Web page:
Eiffel Tower

Eiffel Tower

The Eiffel Tower, an icon of Paris, is a wonder of design and structure, and an impressive sight worth getting close to. Lie in the grass at the Champs de mars and gaze up. Ascend the tower for spectacular views of Paris. Return at night with a bottle of Merlot to watch the spectacular light display. The Eiffel Tower tops out at over 1,000 feet, containing 2 restaurants, a souvenir shop, a post office (for that one of a kind postmark), snack bar, and a viewing area.

The world famous Paris tower is a mass of iron designed by Gustave Eiffel for the Universal Exposition of 1889 and was the tallest structure in the world until 1930, when New York’s Chrysler building surpassed it. The Paris tower faced criticism, especially from the artistic community of Paris, calling the structure a “truly tragic street lamp.” Allegedly, Guy de Maupassant ate lunch on the lower level of the Paris tower everyday because it was the only view of the city in which he couldn’t see it. The critics were slowly silenced as 2 million visitors ascended the tower in 1889. Today, the Eiffel Tower is an icon of Paris, and is embraced by the city.

Fifty tons of paint are used every 5 years to repaint the structure. A permanent light display goes off every hour in the evenings. Skate 187 feet above the Earth, during the winter, as the Eiffel Tower Paris turns the first floor into a rink. The tower has two restaurants, Altitude 95, located on the first floor 95 meters above sea level, and “reminiscent of an airship moored above Paris” according to the Eiffel Tower website. Also on the first deck are a souvenir shop, exhibit on the Paris tower, snack bar, and the post office. On the second floor, a specialty food shop, the restaurant Le Jules Verne, some historical panels, and another snack bar (in case you’re using the stairs instead of the elevator). At the top level, along with panoramic views, is a replica of Gustave Eiffel’s office, complete with wax figures of the man himself.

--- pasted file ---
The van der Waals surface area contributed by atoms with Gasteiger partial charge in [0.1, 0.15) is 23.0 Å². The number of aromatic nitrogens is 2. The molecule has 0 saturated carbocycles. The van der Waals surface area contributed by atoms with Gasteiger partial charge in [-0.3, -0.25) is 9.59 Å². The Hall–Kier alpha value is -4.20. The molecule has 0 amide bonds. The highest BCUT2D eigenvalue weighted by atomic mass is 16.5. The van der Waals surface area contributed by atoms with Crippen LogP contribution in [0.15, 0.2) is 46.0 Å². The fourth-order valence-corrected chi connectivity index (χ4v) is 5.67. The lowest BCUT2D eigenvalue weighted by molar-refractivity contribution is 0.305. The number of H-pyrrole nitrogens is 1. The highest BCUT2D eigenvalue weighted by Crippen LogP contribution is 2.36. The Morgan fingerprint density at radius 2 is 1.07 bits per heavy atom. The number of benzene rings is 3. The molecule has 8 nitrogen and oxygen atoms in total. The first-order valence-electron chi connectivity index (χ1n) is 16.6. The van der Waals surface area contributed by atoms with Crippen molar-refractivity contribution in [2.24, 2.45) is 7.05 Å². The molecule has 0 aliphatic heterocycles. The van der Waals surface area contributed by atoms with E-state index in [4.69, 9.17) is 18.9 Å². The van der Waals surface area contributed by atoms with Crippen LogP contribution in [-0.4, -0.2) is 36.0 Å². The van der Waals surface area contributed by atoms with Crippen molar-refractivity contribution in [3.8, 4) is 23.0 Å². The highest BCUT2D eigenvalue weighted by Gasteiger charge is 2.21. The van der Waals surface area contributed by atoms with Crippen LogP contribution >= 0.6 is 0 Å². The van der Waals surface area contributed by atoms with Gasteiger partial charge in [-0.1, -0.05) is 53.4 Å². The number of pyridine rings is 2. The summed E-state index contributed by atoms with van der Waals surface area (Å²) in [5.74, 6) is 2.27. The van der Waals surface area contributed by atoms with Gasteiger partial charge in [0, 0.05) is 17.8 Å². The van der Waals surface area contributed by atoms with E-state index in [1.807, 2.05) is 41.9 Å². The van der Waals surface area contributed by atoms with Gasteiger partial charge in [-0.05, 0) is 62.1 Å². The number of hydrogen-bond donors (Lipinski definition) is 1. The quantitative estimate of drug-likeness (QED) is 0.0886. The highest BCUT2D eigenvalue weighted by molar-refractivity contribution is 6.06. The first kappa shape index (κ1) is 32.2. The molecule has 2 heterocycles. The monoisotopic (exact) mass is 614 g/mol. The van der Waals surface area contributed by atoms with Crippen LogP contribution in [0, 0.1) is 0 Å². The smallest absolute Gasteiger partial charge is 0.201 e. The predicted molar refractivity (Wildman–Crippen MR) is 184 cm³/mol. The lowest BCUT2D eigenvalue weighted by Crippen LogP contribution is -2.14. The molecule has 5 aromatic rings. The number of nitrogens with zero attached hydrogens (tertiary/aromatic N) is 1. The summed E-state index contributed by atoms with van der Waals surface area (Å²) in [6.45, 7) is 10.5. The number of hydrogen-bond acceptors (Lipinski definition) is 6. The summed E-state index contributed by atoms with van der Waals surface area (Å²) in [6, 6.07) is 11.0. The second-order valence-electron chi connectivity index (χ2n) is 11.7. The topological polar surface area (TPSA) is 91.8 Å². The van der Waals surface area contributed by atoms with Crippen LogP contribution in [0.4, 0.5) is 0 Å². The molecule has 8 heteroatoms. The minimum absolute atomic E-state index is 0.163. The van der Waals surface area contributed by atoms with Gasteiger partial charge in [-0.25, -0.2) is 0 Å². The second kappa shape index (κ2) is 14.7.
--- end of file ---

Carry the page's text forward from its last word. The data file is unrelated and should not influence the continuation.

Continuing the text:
No Paris travel guide would be complete without mentioning famous Paris attractions including, the Panthéon, a monument dedicated to historical personages of France, housing a crypt containing over 70 people, including Votaire, Jean-Jacques Rousseau, Marie Curie, and Alexandre Dumas. Notre Dame cathedral, with its ornate interior is an awe inspiring and popular destination. Pay homage to French author Victor Hugo, and ascend the bell tower for a look at the gargoyles from The Hunchback of Notre Dame. Worth mentioning in any Paris travel guide is the Arc de Triomphe, located on the famed avenue Champs Élysées and centered in the world largest traffic roundabout. It is a simple, yet daunting monument commissioned by Napoleon. The gothic Saint Chapelle, built in the 13th century, has 15 stained glass windows depicting an entire biblical history.

Also important to mention in a Paris travel guide are some of the world famous museums Paris is home to including the gigantic Louvre, which houses the Mona Lisa; the Musee d’Orsay, with artists such as Renoir, Monet, and van Gogh; and the National d’Art et de Culture Georges Pompidou, home to a modern art collection.

The Eiffel Tower Paris, still a marvel of structure and design, is a must see stop on any Paris itinerary. Constructed for the World’s Exhibition of 1889, the Eiffel Tower Paris was slow to be embraced, but is now a beloved symbol of Paris, and one of Europe, if not the world’s most recognizable.

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